If there is one thing I’ve learned being a part of Toastmasters, it’s that what you say isn’t nearly as important as how you say it.
If you’ve ready any of my writings, you already know how important I think it is for you to have the right language to define yourself. (Read this week's Art Marketing Action newsletter.) However, I think it’s just as important that you listen to and connect with people. That means not being perfect, but being authentic.
For those of you who are afraid of public speaking (and, indeed, for everyone else as well), I suggest two books:
- Be Heard Now by Lee Glickstein. I read it cover to cover and refer to it frequently. I also attended one of his Speaking Circles, which I think would be of great value to artists starting to speak in public. These are small groups of people who provide a warm, friendly atmosphere to help eliminate your fear of public speaking.
- Working the Room by Nick Morgan. I’ve only just started this, but it looks excellent and came highly recommended.
(All proceeds from my Amazon.com affiliate links go to the Craft Emergency Relief Fund.)
3 thoughts on “Resources to Conquer Your Fear of Public Speaking”
Alyson, I’m glad to hear that public speaking is so important for an artist, because this is something I love to do, (and I’m even told that I’m good at it.) But how do I get the opportunities for 30 minutes of audience captivation??? I’m thinking maybe local civic groups? Or what?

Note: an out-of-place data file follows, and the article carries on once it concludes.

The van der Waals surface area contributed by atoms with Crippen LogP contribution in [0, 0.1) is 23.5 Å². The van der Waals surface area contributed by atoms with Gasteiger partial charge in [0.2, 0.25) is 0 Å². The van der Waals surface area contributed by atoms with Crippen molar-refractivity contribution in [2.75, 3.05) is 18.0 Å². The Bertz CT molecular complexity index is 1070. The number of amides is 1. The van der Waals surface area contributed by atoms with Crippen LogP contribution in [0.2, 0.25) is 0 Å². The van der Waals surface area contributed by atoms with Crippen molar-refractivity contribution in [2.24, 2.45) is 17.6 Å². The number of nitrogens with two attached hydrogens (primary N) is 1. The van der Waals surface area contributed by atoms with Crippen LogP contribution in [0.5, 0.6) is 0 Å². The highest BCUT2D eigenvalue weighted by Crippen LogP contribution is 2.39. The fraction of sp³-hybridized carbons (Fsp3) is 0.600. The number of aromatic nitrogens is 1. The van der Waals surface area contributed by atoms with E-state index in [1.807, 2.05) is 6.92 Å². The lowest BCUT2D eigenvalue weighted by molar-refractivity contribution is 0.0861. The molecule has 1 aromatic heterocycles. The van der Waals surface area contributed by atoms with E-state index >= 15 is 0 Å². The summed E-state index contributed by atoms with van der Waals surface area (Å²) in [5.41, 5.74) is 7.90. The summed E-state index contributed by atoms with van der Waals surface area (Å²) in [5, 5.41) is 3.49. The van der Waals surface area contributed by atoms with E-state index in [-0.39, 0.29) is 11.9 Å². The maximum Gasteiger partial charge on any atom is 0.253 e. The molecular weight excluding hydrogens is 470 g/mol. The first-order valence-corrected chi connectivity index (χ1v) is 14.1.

In the capacity of executive assistant to the Chairman and CEO of a major financial enterprise (in a former life) I was invited to give a speech by the American Management Association to some 1200 executive assistants about taking risks in life. My husband knew a speech coach, but he helped a great deal. I was never nervous about speaking in public again, but then, I was preaching to the choir!! Imagine them all sitting in their underwear is a good thought, too.
In response to Ellen’s comments, here’s one idea. In a community I used to live in two artists started a monthly slide share program at a local museum, where two artists a month would give a talk/slide show about their work.